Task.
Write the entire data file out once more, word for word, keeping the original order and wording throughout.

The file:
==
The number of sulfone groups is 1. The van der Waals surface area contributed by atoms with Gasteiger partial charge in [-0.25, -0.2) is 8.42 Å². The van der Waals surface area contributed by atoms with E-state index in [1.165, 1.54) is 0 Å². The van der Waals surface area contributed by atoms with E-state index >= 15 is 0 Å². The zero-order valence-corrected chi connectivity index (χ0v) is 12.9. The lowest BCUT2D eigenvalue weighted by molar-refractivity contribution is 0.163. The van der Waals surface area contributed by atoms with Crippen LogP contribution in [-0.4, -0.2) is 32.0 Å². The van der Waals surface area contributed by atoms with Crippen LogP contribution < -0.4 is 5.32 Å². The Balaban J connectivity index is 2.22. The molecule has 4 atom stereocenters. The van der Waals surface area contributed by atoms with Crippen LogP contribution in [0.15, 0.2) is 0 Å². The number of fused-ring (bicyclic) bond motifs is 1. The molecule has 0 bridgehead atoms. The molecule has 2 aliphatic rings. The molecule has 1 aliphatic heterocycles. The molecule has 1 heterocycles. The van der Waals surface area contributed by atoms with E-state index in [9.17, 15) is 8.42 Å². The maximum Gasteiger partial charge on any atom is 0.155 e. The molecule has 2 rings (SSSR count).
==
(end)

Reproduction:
The number of sulfone groups is 1. The van der Waals surface area contributed by atoms with Gasteiger partial charge in [-0.25, -0.2) is 8.42 Å². The van der Waals surface area contributed by atoms with E-state index in [1.165, 1.54) is 0 Å². The van der Waals surface area contributed by atoms with E-state index >= 15 is 0 Å². The zero-order valence-corrected chi connectivity index (χ0v) is 12.9. The lowest BCUT2D eigenvalue weighted by molar-refractivity contribution is 0.163. The van der Waals surface area contributed by atoms with Crippen LogP contribution in [-0.4, -0.2) is 32.0 Å². The van der Waals surface area contributed by atoms with Crippen LogP contribution < -0.4 is 5.32 Å². The Balaban J connectivity index is 2.22. The molecule has 4 atom stereocenters. The van der Waals surface area contributed by atoms with Crippen LogP contribution in [0.15, 0.2) is 0 Å². The number of fused-ring (bicyclic) bond motifs is 1. The molecule has 0 bridgehead atoms. The molecule has 2 aliphatic rings. The molecule has 1 aliphatic heterocycles. The molecule has 1 heterocycles. The van der Waals surface area contributed by atoms with E-state index in [9.17, 15) is 8.42 Å². The maximum Gasteiger partial charge on any atom is 0.155 e. The molecule has 2 rings (SSSR count).